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How Many Innocent People Will Die for the Illusion of American Safety?

Every year we kill thousands of innocent people. Does that seem reasonable? Does that seem right? Is your supposed safety worth that?
 
 
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Almost like clockwork, the reports float up to us from thousands of miles away, as if from another universe. Every couple of days they seem to arrive from Afghan villages that few Americans will ever see without weapon in hand. Every few days, they appear from a world almost beyond our imagining, and always they concern death -- so many lives snuffed out so regularly for more than seven years now. Unfortunately, those news stories are so unimportant in our world that they seldom make it onto, no less off of, the inside pages of our papers. They're so repetitive that, once you've started reading them, you could write them in your sleep from thousands of miles away.

Like obituaries, they follow a simple pattern. Often the news initially arrives buried in summary war reports based on U.S. military (or NATO) announcements of small triumphs -- so many "insurgents," or "terrorists," or "foreign militants," or "anti-Afghan forces" killed in an air strike or a raid on a house or a village. And these days, often remarkably quickly, even in the same piece, come the challenges. Some local official or provincial governor or police chief in the area hit insists that those dead "terrorists" or "militants" were actually so many women, children, old men, innocent civilians, members of a wedding party or a funeral.

In response -- no less part of this formula -- have been the denials issued by American military officials or coalition spokespeople that those killed were anything but insurgents, and the assurances of the accuracy of the intelligence information on which the strike or raid was based. In these years, American spokespeople have generally retreated from their initial claims only step by begrudging step, while doggedly waiting for any hubbub over the killings to die down. If that didn't happen, an "investigation" would be launched (the investigators being, of course, members of the same military that had done the killing) and then prolonged, clearly in hopes that the investigation would outlast coverage of the "incident" and both would be forgotten in a flood of other events.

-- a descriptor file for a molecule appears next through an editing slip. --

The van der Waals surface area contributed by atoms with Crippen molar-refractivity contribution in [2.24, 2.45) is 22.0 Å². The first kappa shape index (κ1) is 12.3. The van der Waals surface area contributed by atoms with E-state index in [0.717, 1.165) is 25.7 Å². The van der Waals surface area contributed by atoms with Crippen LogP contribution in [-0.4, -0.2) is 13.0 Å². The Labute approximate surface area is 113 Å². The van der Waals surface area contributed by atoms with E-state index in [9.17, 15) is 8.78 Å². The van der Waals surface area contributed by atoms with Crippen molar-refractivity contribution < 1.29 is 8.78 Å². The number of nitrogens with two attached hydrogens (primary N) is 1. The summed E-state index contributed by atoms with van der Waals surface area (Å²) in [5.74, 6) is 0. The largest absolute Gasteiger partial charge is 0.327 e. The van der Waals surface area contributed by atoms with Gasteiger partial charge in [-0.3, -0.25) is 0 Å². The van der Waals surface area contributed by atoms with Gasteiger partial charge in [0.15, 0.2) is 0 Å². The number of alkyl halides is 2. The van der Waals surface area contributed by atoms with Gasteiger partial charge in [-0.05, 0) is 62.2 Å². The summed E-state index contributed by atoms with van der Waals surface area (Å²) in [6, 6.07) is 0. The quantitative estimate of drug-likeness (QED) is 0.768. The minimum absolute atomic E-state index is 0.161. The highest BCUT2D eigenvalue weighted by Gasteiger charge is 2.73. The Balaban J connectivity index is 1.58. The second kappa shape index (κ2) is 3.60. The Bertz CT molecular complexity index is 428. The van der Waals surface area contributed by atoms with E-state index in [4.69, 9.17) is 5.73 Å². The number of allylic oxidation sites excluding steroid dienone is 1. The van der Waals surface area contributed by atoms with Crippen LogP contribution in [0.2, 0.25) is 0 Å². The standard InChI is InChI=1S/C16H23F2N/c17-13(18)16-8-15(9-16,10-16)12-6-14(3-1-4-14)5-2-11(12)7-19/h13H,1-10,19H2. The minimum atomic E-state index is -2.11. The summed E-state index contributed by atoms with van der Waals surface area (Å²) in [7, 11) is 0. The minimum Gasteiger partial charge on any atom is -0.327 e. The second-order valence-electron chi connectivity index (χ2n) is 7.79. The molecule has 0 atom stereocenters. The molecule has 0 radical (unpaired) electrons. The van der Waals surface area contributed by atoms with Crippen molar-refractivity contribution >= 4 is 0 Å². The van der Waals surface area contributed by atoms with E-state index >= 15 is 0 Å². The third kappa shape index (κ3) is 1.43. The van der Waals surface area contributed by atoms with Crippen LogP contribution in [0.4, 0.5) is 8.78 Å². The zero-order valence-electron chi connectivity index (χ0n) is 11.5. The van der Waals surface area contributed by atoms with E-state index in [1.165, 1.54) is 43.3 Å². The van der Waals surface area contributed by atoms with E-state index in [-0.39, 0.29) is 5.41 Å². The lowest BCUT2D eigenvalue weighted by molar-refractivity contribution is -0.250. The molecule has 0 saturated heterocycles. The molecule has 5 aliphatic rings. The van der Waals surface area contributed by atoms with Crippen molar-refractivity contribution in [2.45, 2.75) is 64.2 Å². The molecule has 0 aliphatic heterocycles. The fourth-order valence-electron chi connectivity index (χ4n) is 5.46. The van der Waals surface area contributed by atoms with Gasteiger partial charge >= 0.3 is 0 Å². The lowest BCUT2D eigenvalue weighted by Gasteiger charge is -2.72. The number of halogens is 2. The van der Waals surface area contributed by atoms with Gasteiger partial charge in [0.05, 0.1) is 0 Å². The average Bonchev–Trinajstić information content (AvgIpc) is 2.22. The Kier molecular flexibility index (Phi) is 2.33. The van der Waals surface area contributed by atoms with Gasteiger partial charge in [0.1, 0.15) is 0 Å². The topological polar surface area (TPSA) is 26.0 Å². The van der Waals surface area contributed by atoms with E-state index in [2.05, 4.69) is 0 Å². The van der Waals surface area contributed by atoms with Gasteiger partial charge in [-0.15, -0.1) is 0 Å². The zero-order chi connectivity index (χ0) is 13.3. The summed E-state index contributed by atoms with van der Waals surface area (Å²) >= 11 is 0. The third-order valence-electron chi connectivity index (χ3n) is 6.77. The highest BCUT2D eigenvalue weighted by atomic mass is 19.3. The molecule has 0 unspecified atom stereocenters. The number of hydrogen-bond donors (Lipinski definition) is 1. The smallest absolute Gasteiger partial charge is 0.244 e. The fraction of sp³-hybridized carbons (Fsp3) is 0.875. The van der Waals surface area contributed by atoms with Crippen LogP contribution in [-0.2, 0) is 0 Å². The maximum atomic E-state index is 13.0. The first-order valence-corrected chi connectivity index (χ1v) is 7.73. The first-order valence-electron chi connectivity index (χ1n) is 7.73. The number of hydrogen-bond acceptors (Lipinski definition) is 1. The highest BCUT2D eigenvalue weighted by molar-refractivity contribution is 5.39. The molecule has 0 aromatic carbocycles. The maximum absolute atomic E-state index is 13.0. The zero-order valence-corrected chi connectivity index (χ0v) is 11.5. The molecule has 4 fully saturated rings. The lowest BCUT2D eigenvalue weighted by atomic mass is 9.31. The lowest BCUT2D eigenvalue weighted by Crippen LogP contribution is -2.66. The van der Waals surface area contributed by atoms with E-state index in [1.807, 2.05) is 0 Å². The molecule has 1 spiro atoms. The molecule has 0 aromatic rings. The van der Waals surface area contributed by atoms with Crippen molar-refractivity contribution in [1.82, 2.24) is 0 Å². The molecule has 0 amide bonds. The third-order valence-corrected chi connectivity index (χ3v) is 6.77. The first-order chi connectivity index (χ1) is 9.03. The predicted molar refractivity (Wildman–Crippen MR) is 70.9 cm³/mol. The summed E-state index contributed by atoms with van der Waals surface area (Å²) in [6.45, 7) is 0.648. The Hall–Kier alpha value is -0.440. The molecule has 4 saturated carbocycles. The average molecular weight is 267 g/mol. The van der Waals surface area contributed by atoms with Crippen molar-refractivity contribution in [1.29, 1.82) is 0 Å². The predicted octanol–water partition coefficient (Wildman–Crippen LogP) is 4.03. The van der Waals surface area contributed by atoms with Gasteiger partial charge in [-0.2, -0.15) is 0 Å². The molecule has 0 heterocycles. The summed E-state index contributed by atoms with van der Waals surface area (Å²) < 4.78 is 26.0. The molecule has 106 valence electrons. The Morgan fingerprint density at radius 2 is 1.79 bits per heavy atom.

Forgotten? It's true that we forget these killings easily -- often we don't notice them in the first place -- since they don't seem to impinge on our lives. Perhaps that's one of the benefits of fighting a war on the periphery of empire, halfway across the planet in the backlands of some impoverished country.

One problem, though: the forgetting doesn't work so well in those backlands. When your child, wife or husband, mother or father is killed, you don't forget.

Only this week, our media was filled with ceremonies and remembrances centered around the tenth anniversary of the slaughter at Columbine High School. Twelve kids and a teacher blown away in a mad rampage. Who has forgotten? On the other side of the planet, there are weekly Columbines.

Similarly, every December 7th, we Americans still remember the dead of Pearl Harbor, almost seven decades in the past. We still have ceremonies for, and mourn, the dead of September 11, 2001. We haven't forgotten. We're not likely to forget. Why, when death rains down on our distant battlefields, should they?

Admittedly, there's been a change in the assertion/repeated denial/investigation pattern instituted by American forces. Now, assertion and denial are sometimes followed relatively quickly by acknowledgement, apology, and payment. Now, when the irrefutable meets the unchallengeable, American spokespeople tend to own up to it. Yep, we killed them. Yep, they were women and kids. Nope, they had, as far as we know, nothing to do with terrorism. Yep, it was our fault and we'll pony up for our mistake.

 
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